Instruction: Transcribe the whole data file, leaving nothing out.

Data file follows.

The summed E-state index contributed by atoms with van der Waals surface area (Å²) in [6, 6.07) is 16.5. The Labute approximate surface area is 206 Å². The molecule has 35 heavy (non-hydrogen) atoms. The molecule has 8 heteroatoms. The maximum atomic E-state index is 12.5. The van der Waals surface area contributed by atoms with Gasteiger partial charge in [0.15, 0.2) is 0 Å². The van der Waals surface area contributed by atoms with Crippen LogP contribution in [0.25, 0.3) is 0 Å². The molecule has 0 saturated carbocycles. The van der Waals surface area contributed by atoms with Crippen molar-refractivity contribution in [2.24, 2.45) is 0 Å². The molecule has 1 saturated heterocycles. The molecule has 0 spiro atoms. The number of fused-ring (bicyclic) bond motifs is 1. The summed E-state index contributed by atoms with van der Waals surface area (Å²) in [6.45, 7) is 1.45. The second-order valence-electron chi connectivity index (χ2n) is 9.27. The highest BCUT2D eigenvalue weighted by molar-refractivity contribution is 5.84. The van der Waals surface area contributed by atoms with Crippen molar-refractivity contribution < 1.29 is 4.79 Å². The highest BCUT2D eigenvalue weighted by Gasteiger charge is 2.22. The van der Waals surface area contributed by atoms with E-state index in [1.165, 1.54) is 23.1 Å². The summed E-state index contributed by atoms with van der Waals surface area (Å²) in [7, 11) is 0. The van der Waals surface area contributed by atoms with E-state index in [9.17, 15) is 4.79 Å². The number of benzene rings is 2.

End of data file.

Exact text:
The summed E-state index contributed by atoms with van der Waals surface area (Å²) in [6, 6.07) is 16.5. The Labute approximate surface area is 206 Å². The molecule has 35 heavy (non-hydrogen) atoms. The molecule has 8 heteroatoms. The maximum atomic E-state index is 12.5. The van der Waals surface area contributed by atoms with Gasteiger partial charge in [0.15, 0.2) is 0 Å². The van der Waals surface area contributed by atoms with Crippen LogP contribution in [0.25, 0.3) is 0 Å². The molecule has 0 saturated carbocycles. The van der Waals surface area contributed by atoms with Crippen molar-refractivity contribution in [2.24, 2.45) is 0 Å². The molecule has 1 saturated heterocycles. The molecule has 0 spiro atoms. The number of fused-ring (bicyclic) bond motifs is 1. The summed E-state index contributed by atoms with van der Waals surface area (Å²) in [6.45, 7) is 1.45. The second-order valence-electron chi connectivity index (χ2n) is 9.27. The highest BCUT2D eigenvalue weighted by molar-refractivity contribution is 5.84. The van der Waals surface area contributed by atoms with Crippen molar-refractivity contribution < 1.29 is 4.79 Å². The highest BCUT2D eigenvalue weighted by Gasteiger charge is 2.22. The van der Waals surface area contributed by atoms with E-state index in [1.165, 1.54) is 23.1 Å². The summed E-state index contributed by atoms with van der Waals surface area (Å²) in [7, 11) is 0. The van der Waals surface area contributed by atoms with E-state index in [9.17, 15) is 4.79 Å². The number of benzene rings is 2.